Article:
committed to delivering primary care as it was intended--through trust, openness, and investing in the doctor-patient relationship.

To Rent or To Buy: That is the Question

Depending on your age and income, and whether or not you are shopping for a car or a place to live, the answer to this question may vary. If you enjoy getting a new car every few years then leasing is clearly the way to go, but if you really like your car then buying would be the better choice. You will likely take better care of the car because you actually own it and have zero interest in having to make new car payments once it is fully paid. Same goes for renting an apartment versus buying a home. When you rent you are just simply handing over money to a landlord to live there. There are benefits to it such as maintenance and landscaping being covered, and if you only plan on being there a short time then renting is a great idea. However, if you are looking to have a long term or permanent place to live then buying is the way to go. You are investing in the roof over your head, your yard, and the upkeep of your property. In the long run it is a much better investment.

See chart from Trulia.com here for a visualization of how buying saves in the long run:

Renting vs Buying in Boston

So I ask this question: why would anyone not want to do this for their healthcare, especially primary care which is the heart of medical care? This is nothing against the many great physicians that are employed and contracted with 3rd party payors, but when your primary care physician is being paid by a third party you are technically renting/leasing them. Maybe they will drop or be dropped by that third party? Maybe they will burn out and fade away which is happening all across the country? Maybe you will get lucky and just like the old days they will stay in one place and be contracted with your third party payor for years to come? Yes they took an oath to care for you which they do to the utmost of their abilities, but technically, given that they are being paid by their employer through your insurer they aren’t technically working for you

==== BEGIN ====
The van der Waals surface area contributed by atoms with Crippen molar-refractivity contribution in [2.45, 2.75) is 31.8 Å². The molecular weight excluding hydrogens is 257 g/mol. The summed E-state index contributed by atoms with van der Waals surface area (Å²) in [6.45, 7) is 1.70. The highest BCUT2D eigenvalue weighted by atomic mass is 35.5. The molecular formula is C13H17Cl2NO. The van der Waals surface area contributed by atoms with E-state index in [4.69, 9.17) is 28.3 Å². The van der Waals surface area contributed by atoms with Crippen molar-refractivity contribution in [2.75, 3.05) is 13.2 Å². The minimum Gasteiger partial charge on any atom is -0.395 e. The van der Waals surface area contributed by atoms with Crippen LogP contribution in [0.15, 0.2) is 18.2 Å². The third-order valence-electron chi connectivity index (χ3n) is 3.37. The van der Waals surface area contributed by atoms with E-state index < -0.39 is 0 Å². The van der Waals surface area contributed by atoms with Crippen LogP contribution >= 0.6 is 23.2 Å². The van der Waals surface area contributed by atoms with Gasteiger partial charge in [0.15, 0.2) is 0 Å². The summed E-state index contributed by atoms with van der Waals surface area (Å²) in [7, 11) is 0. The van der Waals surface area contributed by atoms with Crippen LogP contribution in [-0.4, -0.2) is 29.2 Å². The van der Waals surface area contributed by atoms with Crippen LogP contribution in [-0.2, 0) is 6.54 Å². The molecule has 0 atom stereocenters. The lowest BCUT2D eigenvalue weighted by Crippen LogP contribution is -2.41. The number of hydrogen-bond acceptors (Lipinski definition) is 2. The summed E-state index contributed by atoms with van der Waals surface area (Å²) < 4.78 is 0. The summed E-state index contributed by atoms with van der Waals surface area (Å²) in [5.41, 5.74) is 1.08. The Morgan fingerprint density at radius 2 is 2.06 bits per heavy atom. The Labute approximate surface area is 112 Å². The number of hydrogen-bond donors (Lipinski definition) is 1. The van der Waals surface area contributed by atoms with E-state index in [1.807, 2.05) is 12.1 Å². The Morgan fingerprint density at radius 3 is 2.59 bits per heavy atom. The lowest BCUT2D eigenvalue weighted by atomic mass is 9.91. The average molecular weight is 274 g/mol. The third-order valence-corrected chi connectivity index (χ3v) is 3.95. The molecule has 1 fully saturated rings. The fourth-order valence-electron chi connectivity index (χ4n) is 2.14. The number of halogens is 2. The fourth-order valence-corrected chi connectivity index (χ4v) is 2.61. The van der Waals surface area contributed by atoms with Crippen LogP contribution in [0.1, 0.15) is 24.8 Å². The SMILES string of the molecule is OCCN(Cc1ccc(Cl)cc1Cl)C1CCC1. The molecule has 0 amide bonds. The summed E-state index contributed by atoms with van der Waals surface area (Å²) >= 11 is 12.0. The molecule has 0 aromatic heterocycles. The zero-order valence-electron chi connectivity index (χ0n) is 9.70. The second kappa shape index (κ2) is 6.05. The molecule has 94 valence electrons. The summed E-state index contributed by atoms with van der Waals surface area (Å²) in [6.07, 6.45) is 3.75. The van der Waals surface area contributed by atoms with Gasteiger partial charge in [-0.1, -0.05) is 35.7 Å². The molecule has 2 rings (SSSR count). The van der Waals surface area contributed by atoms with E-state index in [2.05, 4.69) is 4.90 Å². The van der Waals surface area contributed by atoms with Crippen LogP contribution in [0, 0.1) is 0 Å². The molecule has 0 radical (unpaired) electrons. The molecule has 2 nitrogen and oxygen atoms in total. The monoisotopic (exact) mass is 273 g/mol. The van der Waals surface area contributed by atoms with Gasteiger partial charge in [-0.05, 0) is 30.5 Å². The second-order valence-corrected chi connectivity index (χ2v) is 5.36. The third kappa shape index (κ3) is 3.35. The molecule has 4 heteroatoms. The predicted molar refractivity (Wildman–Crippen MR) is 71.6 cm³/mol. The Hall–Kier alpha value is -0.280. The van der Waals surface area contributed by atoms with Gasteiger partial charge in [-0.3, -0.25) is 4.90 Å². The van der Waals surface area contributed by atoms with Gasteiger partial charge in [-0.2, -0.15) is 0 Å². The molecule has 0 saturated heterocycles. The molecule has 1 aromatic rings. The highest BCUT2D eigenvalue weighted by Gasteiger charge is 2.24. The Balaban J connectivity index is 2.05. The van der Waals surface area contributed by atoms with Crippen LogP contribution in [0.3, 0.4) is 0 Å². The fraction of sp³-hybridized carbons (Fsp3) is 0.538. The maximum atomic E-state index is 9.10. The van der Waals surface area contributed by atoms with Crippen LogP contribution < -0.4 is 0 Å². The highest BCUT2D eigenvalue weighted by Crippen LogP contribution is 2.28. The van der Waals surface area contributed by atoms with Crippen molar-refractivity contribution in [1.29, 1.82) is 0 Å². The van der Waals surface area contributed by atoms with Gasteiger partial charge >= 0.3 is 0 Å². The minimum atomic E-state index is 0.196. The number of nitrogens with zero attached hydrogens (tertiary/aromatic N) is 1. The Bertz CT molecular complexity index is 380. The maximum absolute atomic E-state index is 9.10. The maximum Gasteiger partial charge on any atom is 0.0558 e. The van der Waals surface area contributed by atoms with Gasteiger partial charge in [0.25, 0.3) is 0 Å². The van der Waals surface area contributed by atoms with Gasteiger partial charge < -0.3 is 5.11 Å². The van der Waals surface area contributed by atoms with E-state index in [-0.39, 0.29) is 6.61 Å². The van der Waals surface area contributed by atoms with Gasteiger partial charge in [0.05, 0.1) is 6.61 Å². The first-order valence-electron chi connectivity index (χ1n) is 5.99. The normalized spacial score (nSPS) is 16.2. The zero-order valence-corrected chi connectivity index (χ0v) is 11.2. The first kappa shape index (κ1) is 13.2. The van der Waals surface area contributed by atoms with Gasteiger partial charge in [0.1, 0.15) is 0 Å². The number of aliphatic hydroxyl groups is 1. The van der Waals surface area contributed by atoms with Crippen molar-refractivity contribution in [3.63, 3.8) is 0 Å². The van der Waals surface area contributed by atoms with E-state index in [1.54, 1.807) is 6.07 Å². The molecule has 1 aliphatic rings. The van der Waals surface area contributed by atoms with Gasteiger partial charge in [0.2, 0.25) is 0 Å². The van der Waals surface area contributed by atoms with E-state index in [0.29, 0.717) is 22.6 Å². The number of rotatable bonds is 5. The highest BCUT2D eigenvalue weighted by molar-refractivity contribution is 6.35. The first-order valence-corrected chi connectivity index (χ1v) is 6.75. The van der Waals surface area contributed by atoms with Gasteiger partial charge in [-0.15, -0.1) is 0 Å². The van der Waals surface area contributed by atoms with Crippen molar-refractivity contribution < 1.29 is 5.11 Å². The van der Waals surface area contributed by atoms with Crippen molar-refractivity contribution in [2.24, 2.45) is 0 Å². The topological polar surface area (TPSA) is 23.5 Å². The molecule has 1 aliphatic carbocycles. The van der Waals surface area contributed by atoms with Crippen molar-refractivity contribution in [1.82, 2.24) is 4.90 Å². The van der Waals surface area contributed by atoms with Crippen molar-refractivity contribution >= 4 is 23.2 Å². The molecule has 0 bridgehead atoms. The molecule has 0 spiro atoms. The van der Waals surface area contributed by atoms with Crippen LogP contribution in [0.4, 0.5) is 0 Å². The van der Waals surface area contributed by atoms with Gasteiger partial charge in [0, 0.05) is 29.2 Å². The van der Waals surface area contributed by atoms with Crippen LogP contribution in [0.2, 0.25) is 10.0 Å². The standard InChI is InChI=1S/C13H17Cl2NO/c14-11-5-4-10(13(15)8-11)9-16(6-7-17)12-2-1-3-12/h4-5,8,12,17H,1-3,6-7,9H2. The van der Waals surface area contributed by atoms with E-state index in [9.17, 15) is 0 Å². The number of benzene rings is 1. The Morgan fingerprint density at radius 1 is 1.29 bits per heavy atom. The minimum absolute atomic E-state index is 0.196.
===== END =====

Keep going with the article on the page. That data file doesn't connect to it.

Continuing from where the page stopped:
So what if you could own the relationship with your primary care physician and have them work only for you rather than leasing it? What if you- the patient/consumer- were the only party determining the worth and value of your doctor and the care that he/she provides instead of a third party that knows zilch about you as a person? What if you could have a mutually beneficial relationship with your personal physician based on respect and trust that exists in sickness and health? And what if you could have all of this investment for less than a coffee a day? After all isn’t your health, peace of mind, and wallet worth the investment? If the answers are yes then Direct Primary Care is here and here to stay. Lets take primary care and medicine back one doctor and patient at a time. You can rent DPC for a year and if you really like it- just like Chevy Chases’ rubber gloves in Fletch- it comes with an option to buy 🙂